Background
The mechanical properties and performance of metal materials depend on the intrinsic microstructures in these materials. In order to develop engineering materials as expected and to enable design with multifunctional materials, it is essential to predict the microstructural patterns, such as dendritic structures, observed in solidified metals. In materials science and related areas, the phasefield method is widely used as one of the powerful computational methods to simulate the formation of complex microstructures during solidification and phase transformation of metals and alloys. The phasefield model consists of a relatively large number of complex nonlinear terms compared with other stencil computation such as advection calculations and diffusion calculations, requiring larger computational power than other stencil applications. Due to this heavy computational load, previous attempts known to us are limited in grid sizes (e.g., 500x500x500 ) and simulated simple shape such as a single dendrite. To evaluate more realistic solidification with phasefield simulations, it is essential to perform largescale computation reaching 5000x5000x5000 mesh to describe multiple dendrites in the typical scales of microstructural pattern.
Methodology
The phasefield model introduces a continuous order parameter, i.e., a phasefield variable, to describe whether the material is solid or liquid. Solid and liquid are represented as the fixed values of this parameter. Interfaces between solid and liquid are treated as diffuse interfaces, which are given by the localized regions where this parameter changes smoothly between these two fixed values. Thanks to this approach, the phasefield method can describe the locations of the interfaces without introducing the explicit tracking of moving interfaces during microstructure evolution.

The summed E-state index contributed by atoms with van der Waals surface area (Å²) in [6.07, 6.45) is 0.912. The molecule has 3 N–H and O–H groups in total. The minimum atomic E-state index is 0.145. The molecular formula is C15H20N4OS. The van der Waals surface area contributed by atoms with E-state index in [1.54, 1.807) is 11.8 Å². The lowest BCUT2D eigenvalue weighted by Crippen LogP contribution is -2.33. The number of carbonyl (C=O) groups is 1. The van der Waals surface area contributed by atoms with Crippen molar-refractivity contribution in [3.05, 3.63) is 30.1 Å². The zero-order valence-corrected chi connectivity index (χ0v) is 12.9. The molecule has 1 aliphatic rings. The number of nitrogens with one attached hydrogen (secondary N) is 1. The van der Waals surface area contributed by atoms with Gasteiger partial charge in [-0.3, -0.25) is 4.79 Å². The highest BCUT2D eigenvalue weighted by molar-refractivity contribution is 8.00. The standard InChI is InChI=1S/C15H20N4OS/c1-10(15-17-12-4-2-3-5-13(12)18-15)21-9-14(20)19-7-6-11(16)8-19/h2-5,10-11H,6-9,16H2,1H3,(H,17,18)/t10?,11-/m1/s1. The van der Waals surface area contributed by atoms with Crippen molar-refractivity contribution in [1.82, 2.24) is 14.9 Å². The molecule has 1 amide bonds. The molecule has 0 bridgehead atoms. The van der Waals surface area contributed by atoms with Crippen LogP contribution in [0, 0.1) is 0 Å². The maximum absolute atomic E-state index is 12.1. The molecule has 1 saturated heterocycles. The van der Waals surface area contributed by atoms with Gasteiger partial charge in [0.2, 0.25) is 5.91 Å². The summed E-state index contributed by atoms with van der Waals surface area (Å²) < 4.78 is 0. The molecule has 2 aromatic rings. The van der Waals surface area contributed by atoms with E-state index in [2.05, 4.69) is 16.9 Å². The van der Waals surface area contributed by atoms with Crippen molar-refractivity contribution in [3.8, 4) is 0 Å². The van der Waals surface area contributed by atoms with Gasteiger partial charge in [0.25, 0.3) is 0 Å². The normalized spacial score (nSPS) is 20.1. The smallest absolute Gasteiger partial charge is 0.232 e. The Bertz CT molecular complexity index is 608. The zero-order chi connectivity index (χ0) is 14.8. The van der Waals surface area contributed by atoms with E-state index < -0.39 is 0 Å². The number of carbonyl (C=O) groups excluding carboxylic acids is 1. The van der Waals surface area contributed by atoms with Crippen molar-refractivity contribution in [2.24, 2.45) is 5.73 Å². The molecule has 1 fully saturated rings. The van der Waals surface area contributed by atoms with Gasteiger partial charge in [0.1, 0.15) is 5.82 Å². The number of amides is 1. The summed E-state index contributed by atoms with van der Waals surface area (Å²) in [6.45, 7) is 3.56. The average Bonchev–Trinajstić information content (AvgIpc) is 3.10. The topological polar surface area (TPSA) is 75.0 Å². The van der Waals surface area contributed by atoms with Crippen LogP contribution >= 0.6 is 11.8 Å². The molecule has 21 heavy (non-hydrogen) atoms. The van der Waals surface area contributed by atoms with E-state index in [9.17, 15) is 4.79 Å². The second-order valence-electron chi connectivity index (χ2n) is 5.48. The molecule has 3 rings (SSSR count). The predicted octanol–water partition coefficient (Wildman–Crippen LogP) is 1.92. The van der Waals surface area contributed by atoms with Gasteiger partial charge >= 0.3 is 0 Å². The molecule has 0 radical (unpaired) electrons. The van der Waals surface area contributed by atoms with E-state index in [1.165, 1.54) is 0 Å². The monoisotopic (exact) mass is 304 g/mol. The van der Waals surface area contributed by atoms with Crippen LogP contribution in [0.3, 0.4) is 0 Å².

The time integration of the phase field variableand the solute concentration are carried out by the secondorder finite difference scheme for space with the firstorder forward Eulertype finite difference method for time on a threedimensional regular computational grid. Figure 1 shows that 19 neighbor elements of the phase fieldvariableand seven neighbor elements of the solute concentrationare used to compute the government equations on a grid point (i, j, k). We need to read 26 elements from the memory and write back two updated values to the memory for each point of the grid in one time step.
Figure 1 Spatial access patterns of the neighbor points for the phase field variable and the concentration
Description of multiGPU computing and implementation
We decompose the whole computational domain in both y and zdirections (2D decomposition) and allocate each subdomain to one GPU. We have chosen this method since 3D decomposition, which looks better to reduce communication amount, tends to degrade GPU performance due to complicated memory access patterns for data exchanges between GPU and CPU. Similar to conventional multiCPU implementations with MPI, our multiGPU implementation requires boundary data exchanges between subdomains. Because a GPU cannot directly access to the global memory of other GPUs, host CPUs are used as bridges for data exchange. For internode cases, this data exchange is composed of the following three steps: (1) the data transfer from GPU to CPU using CUDA APIs such as cudaMemcpy, (2) the data exchange between nodes with MPI, and (3) the data transfer back from CPU to GPU with CUDA APIs.